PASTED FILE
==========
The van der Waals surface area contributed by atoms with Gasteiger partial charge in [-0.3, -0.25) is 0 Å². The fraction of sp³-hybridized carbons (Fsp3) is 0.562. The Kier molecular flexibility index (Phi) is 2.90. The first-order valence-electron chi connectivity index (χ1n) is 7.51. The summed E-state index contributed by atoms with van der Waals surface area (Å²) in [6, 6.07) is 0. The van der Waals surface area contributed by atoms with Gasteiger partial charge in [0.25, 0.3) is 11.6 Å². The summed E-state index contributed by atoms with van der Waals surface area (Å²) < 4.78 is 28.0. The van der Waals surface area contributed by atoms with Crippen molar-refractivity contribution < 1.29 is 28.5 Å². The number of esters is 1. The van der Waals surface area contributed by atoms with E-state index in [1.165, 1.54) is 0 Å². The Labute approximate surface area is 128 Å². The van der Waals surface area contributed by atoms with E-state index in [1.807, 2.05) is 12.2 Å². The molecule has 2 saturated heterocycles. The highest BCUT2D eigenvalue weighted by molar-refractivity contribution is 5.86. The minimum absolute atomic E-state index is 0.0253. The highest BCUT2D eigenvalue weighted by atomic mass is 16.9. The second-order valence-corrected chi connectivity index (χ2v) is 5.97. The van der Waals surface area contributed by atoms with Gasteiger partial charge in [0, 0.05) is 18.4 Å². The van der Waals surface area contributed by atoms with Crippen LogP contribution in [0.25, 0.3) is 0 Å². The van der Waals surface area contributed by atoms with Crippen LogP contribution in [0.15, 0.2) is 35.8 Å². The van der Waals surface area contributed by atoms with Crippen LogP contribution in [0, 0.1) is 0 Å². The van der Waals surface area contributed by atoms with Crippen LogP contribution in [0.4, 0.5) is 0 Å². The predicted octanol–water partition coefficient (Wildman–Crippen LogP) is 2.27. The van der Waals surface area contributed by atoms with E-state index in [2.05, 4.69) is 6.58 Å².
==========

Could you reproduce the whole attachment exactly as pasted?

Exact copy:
The van der Waals surface area contributed by atoms with Gasteiger partial charge in [-0.3, -0.25) is 0 Å². The fraction of sp³-hybridized carbons (Fsp3) is 0.562. The Kier molecular flexibility index (Phi) is 2.90. The first-order valence-electron chi connectivity index (χ1n) is 7.51. The summed E-state index contributed by atoms with van der Waals surface area (Å²) in [6, 6.07) is 0. The van der Waals surface area contributed by atoms with Gasteiger partial charge in [0.25, 0.3) is 11.6 Å². The summed E-state index contributed by atoms with van der Waals surface area (Å²) < 4.78 is 28.0. The van der Waals surface area contributed by atoms with Crippen molar-refractivity contribution < 1.29 is 28.5 Å². The number of esters is 1. The van der Waals surface area contributed by atoms with E-state index in [1.165, 1.54) is 0 Å². The Labute approximate surface area is 128 Å². The van der Waals surface area contributed by atoms with E-state index in [1.807, 2.05) is 12.2 Å². The molecule has 2 saturated heterocycles. The highest BCUT2D eigenvalue weighted by molar-refractivity contribution is 5.86. The minimum absolute atomic E-state index is 0.0253. The highest BCUT2D eigenvalue weighted by atomic mass is 16.9. The second-order valence-corrected chi connectivity index (χ2v) is 5.97. The van der Waals surface area contributed by atoms with Gasteiger partial charge in [0, 0.05) is 18.4 Å². The van der Waals surface area contributed by atoms with Crippen LogP contribution in [0.25, 0.3) is 0 Å². The van der Waals surface area contributed by atoms with Crippen LogP contribution in [0.15, 0.2) is 35.8 Å². The van der Waals surface area contributed by atoms with Crippen LogP contribution in [0, 0.1) is 0 Å². The van der Waals surface area contributed by atoms with Crippen LogP contribution in [0.4, 0.5) is 0 Å². The predicted octanol–water partition coefficient (Wildman–Crippen LogP) is 2.27. The van der Waals surface area contributed by atoms with E-state index in [2.05, 4.69) is 6.58 Å².